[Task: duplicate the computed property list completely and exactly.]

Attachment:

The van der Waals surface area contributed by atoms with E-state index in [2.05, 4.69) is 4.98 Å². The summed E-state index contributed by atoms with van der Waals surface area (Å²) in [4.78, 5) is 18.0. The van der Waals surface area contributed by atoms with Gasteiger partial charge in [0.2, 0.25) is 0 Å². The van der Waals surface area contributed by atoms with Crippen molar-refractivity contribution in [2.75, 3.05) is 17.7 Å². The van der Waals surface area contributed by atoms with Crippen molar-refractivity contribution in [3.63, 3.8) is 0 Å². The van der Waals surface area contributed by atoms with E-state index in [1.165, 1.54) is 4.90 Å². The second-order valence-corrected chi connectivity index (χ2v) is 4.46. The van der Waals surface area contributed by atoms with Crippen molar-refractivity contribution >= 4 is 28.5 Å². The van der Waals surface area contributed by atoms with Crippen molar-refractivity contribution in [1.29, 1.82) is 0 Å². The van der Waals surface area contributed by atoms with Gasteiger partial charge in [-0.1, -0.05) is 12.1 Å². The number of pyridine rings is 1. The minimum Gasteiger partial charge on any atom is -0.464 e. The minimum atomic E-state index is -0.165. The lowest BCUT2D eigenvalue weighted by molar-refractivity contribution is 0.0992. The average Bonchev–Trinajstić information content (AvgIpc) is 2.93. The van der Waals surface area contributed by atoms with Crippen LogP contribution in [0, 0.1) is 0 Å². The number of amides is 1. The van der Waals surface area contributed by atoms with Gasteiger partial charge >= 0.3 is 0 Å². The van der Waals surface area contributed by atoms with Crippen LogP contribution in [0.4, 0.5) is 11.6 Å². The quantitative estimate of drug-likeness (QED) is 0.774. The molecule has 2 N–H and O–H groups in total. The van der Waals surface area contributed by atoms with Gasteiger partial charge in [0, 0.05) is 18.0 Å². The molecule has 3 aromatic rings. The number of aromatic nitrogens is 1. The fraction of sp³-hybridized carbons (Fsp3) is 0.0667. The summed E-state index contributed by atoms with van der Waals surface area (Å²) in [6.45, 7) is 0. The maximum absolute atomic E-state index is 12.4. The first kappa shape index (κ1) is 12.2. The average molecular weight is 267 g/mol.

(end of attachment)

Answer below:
The van der Waals surface area contributed by atoms with E-state index in [2.05, 4.69) is 4.98 Å². The summed E-state index contributed by atoms with van der Waals surface area (Å²) in [4.78, 5) is 18.0. The van der Waals surface area contributed by atoms with Gasteiger partial charge in [0.2, 0.25) is 0 Å². The van der Waals surface area contributed by atoms with Crippen molar-refractivity contribution in [2.75, 3.05) is 17.7 Å². The van der Waals surface area contributed by atoms with Crippen molar-refractivity contribution in [3.63, 3.8) is 0 Å². The van der Waals surface area contributed by atoms with E-state index in [1.165, 1.54) is 4.90 Å². The second-order valence-corrected chi connectivity index (χ2v) is 4.46. The van der Waals surface area contributed by atoms with Crippen molar-refractivity contribution >= 4 is 28.5 Å². The van der Waals surface area contributed by atoms with Crippen molar-refractivity contribution in [1.29, 1.82) is 0 Å². The van der Waals surface area contributed by atoms with Gasteiger partial charge in [-0.1, -0.05) is 12.1 Å². The number of pyridine rings is 1. The minimum Gasteiger partial charge on any atom is -0.464 e. The minimum atomic E-state index is -0.165. The lowest BCUT2D eigenvalue weighted by molar-refractivity contribution is 0.0992. The average Bonchev–Trinajstić information content (AvgIpc) is 2.93. The van der Waals surface area contributed by atoms with Crippen LogP contribution in [0, 0.1) is 0 Å². The number of amides is 1. The van der Waals surface area contributed by atoms with Gasteiger partial charge >= 0.3 is 0 Å². The van der Waals surface area contributed by atoms with Crippen LogP contribution in [0.4, 0.5) is 11.6 Å². The quantitative estimate of drug-likeness (QED) is 0.774. The molecule has 2 N–H and O–H groups in total. The van der Waals surface area contributed by atoms with Gasteiger partial charge in [0, 0.05) is 18.0 Å². The molecule has 3 aromatic rings. The number of aromatic nitrogens is 1. The fraction of sp³-hybridized carbons (Fsp3) is 0.0667. The summed E-state index contributed by atoms with van der Waals surface area (Å²) in [6.45, 7) is 0. The maximum absolute atomic E-state index is 12.4. The first kappa shape index (κ1) is 12.2. The average molecular weight is 267 g/mol.